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Al-Ghassani, A M (2003) Improving the structural design process: a knowledge management approach, Unpublished PhD Thesis, Department of Civil and Building Engineering, Loughborough University.

  • Type: Thesis
  • Keywords: case study; knowledge management; prototype development; structural design
  • URL: https://hdl.handle.net/2134/7605
  • Abstract:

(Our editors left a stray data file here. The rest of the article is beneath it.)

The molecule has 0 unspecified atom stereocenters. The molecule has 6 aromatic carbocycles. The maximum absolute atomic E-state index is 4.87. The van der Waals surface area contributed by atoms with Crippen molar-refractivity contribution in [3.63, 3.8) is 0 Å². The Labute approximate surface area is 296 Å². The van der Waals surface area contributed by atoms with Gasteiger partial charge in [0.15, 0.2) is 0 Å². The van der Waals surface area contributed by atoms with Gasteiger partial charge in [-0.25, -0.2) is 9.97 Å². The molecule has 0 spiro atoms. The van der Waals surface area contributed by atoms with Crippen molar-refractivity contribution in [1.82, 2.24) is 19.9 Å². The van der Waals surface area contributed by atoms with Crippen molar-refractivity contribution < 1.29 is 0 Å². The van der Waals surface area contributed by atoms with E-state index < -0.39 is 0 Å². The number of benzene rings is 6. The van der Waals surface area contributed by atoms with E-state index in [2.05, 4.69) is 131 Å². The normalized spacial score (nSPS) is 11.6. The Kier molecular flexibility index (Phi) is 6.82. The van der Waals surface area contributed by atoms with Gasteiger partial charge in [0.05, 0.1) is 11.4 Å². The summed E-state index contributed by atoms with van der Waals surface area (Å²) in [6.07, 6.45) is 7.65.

Knowledge is crucial for structural design, yet existing methodologies for managing it are neither comprehensive nor do they adequately address the requirements of structural engineers. This knowledge exists in different forms and repositories therefore requiring special consideration as to how it should be managed. Poor management of structural design knowledge can result in many problems such as increased design time, reduced quality and decreased scope for innovation. Knowledge Management (KM) remains largely unexplored within the context of structural design although it is a valuable concept. The research in this thesis was aimed at developing a structured approach to managing structural design knowledge. The research methodology adopted consisted of various methods. Literature on structural design and KM was first reviewed. Case studies involving thirteen organisations were then undertaken to investigate the potential of KM for managing structural design knowledge and to develop a conceptual framework and methodologies for formulating KM strategies and evaluating the impact of KM initiatives. Rapid prototyping (based on MS Visual Basic) was used to encapsulate the methodologies into prototype systems, which were evaluated by industry practitioners. The evaluation established that the systems do proffer many benefits to the construction industry and facilitate the development of a KM strategy for managing the very specialised knowledge of structural design. It is concluded that the process of structural design suffers from several problems where managing the tacit and explicit knowledge involved in the process did not receive adequate attention. The research also concludes that KM has the potential to improve the structural design process and that the framework developed and its associated prototypes help to clarify a KM problem, identify goals for implementing KM, develop a KM strategy and evaluate the strategy. The prototypes also support KM at both the strategic and tactical levels, unlike other existing IT tools, which support KM primarily at the operational level. Recommendations for future research include further improvement to the prototypes, additional evaluation using a wider range of real cases and integrating the two prototypes into one system.